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*** The worst part of this is that you actually [[spoiler:have to give the most vague, indecisive wuss-ass answers, instead of telling them no. There's a no option, but if you push that, bad end. You have to sit there stalling for time, with choices like "uh..." "Something's up..." "We don't know everything."]] Even Yosuke gets pissed and calls you out for it. Even then, [[spoiler:You have to take the vague route, instead of the simple yes or no]].

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*** The worst part of this is that you actually [[spoiler:have to give the most vague, indecisive wuss-ass answers, instead of telling them no. There's a no option, but if you push that, bad end. You have to sit there stalling for time, with choices like "uh..." "Something's up..." "We don't know everything."]] Even Yosuke gets pissed and calls you out for it. Even then, [[spoiler:You [[spoiler:you have to take the vague route, instead of the simple yes or no]].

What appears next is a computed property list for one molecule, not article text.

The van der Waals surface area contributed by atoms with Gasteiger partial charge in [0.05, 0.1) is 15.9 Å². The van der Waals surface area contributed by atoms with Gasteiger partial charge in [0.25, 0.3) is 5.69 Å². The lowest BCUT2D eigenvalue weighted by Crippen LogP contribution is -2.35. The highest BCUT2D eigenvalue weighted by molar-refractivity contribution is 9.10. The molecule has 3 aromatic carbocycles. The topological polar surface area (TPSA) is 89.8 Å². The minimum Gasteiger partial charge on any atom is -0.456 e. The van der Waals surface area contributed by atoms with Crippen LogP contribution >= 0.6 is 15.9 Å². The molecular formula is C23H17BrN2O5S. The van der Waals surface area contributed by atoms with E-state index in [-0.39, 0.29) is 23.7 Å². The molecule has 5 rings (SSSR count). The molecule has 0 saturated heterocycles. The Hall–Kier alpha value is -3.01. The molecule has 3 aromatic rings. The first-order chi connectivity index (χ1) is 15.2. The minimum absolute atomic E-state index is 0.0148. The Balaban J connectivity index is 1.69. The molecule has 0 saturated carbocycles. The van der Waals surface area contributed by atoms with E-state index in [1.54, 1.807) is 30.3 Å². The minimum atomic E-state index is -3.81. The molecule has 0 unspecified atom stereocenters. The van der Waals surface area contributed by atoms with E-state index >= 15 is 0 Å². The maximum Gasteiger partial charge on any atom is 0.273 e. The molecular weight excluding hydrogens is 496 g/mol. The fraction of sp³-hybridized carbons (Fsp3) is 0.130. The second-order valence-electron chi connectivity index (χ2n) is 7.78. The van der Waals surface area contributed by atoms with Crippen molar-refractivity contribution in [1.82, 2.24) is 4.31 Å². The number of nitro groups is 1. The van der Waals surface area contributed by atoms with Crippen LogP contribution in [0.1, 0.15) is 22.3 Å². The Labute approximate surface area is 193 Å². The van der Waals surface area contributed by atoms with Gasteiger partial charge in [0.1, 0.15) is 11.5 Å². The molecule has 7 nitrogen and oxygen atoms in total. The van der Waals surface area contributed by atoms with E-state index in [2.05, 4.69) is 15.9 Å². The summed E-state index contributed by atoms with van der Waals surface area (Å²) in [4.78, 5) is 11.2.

* The first ''VideoGame/{{Persona}}'' game had one (if not a couple) of these, too. on top of the whole contacting thing. Good luck doing all ''that'' without a guide, but at least you can probably experiment. However, the ''next'' example is just a ''very'' blatant example of GuideDangIt at its worst. In this game, you had a set party of 4 characters, and could take a different 5th member. You could only have one, however. There were three other characters to choose from (normally, but see later) , but the game didn't tell you to get the others you had to refuse the character before them; you couldn't take them, meet the other character, and then DITCH them to take the other one. This was only the start, however, and was actually minor and eventually understandable by a prudent gamer, unlike the next instance. There was yet another character who redefines 'hidden.' You see this character at a few points in the story, and there's even a point (if you have five characters by a certain point), where he helps you in a battle, and the game drops a SMALL hint that 'maybe this guy is playable.' However, the hints VERY MUCH stop there. To get this character, one had to first do several steps, involving some that were pretty out there in even GUESSING what they were(go here, do this, meet with character once, go back here, meet him again). One step involved meeting with the characters mother, answering a question, and then NOT TALKING TO HER AGAIN after this, because it would ruin your chances to get said character. Then, you have to refuse all three of the other characters (after even more steps), and THEN proceed with the game as normal, actually being a rather difficult dungeon with only 4 characters. THEN, after one particular plot point, said hidden character joins your party.